Human Flower Project

No Movie for Real Men, or Women

We offer a still with flowers from a movie you can miss and still be cool.


Josh Brolin gets a respite and flowers between killings

Image: No Country for Old Men

Before it arrived in Austin, the Coen Brothers’ film No Country for Old Men was taking shape as a pop culture necessity. Must see… Best of…etc. To miss it would leave you somewhere between never having heard of Bob Dylan and failing to get the polio vaccine: in that wasteland a.k.a. No Country for Cool People.

Still, we refrained, until several of our most trusted movie buff friends highly recommended the flick, too. There would be No Uncool Country for us, damnit! Today we feel suckered, and worse than that, completely confused. What is praise-worthy here? The movie is an expensive horror flick. There are a lot of grim faced men with stubble. There’s a villain with a Prince Valiant hairdo. Mainly, though, there is non stop killing. Strangulation with handcuffs. Thunks in the forehead from an air-donker. A car crash. A car on fire. Spray from a big gun with a bean can (?) on the end. Pow-pow from a revolver taken off a corpse. There are two dead pit bulls (one with flies). There are many dead “Mexicans” in and around motel rooms on the Texas border. There’s a girl with bad grammar killed in her bedroom right after her mother’s funeral. There is a fat red haired man executed at his desk in a high rise building and at least four Scots-Irish looking guys with weak chins who are shot to death, one as he offers to jump the bad man’s car (aw! that’s too mean!).

With all the killings there also gets to be lots of blood—on the broken glass of a shot-out truck window, trickling across a carpet, in a bathtub, soaking through several snap button cowboy shirts, dripping from a deer in flight,  even poured out of a cowboy boot. Uh-oh, we should have said “Spoiler alert!” We would hate to have ruined that scene where the cowboy boot gets tipped over and fake blood pours out (We understand the Coens’ exported the stuff from England, since your ordinary old U.S. manufactured fake blood will not do—What a pisser to live in No Country for Decent Fake Blood!).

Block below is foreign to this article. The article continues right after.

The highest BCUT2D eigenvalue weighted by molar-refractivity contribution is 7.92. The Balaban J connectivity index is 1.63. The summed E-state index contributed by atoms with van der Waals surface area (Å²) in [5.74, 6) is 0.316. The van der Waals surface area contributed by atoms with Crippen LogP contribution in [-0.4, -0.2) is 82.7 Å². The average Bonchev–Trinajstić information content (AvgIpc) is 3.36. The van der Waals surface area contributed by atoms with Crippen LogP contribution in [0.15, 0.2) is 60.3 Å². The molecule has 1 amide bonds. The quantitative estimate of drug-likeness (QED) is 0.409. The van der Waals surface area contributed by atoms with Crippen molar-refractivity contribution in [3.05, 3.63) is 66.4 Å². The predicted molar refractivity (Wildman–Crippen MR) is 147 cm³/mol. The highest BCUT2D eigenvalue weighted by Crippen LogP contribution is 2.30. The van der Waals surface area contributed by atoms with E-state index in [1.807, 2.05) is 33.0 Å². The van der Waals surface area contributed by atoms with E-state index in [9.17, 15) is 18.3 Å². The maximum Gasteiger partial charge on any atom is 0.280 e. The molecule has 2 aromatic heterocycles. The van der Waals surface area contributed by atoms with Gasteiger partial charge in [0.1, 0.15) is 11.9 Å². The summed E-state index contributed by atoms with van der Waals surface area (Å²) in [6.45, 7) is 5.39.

We hope we’ve provided enough details so that all our readers can skip the movie but not look uncool. If the subject comes up, here are some comments to make with confidence.

“This is the Coen Brothers’ best film since Hudsucker Proxy.”

“Javier Bardem was superb, so much more virile than Hannibal Lecter or Hillary Clinton. Hah-hah!”

“The Woody Harrelson role was a bit redundant, didn’t you think?”

“All the little border towns were so evocative.”

“No. I did not think Tommy Lee Jones bore the slightest resemblance to Barney Fife!”

That should do you…. In the meantime we’re going to be reading up on nihilism, unless we can find something better to do, like laundry.

For those of you who still may be tempted to see the movie, we offer this great philosophical howler from near the end of the film. Sheriff Bell (Tommy Lee Jones) goes to visit his poor old uncle in a ratty trailer. The old guy is destitute and confined to a wheelchair, has a weekold pot of coffee on the stove and is covered with stray cats. So what does his nephew do? He talks about himself of course! He complains about the sorry state of the world, says he’s “outmatched” by the bad guys, and then stares out the window.

Sheriff Bell: “I always thought when I got older God would sort of come into my life in some way.  He didn’t.  I don’t blame him.  If I was him I’d have the same opinion about me that he does.”


Scratch a macho nihilist (or take his fake-bloody boots off) and you’re left with grandiosity, self-pity, and wet socks. If you won’t getcha own bean-can gun, Sheriff, and go find that bad guy with the Prince Valiant hairdo, can you at least make your old uncle a fresh pot of coffee? 



Posted by .(JavaScript must be enabled to view this email address) on 02/16 at 02:50 PM


Wow, you flamed it! I haven’t seen it either, but that’s only because I’ve read the book. From your review (and others’), I believe that the film must be pretty true to the book, which I liked but did find very violent. That’s why I’ve held back on seeing the film; I just didn’t need those violent images etched deeper in my imagination.

However, being a die-hard movie junkie (relegated to seeing movies on DVD now that we have kids), I’ll see it eventually. With one hand over my eyes.

Posted by Pam/Digging on 02/17 at 01:31 AM

Julie: You are so clever. i hated this movie, All thekids loved it. I love your site. The stamp stuff is cool as hell. Thank you for sending Charlie the A Train card. Talk about cool. I have to get on his rear to have him thank you and others He acts thankful in his heart. A step. He goes to NYC for live auditions next week.

Love to you.

Posted by .(JavaScript must be enabled to view this email address) on 02/22 at 12:40 PM

I do not even remember what I was googling for when I happened across the Human Flower Project. I was immediately very enchanted with the site, but it was this post that sealed the deal. What witty writing. I love it! I love this place already.  (Well and I love flowers.)

Posted by .(JavaScript must be enabled to view this email address) on 03/03 at 04:35 PM
Commenting is not available in this channel entry.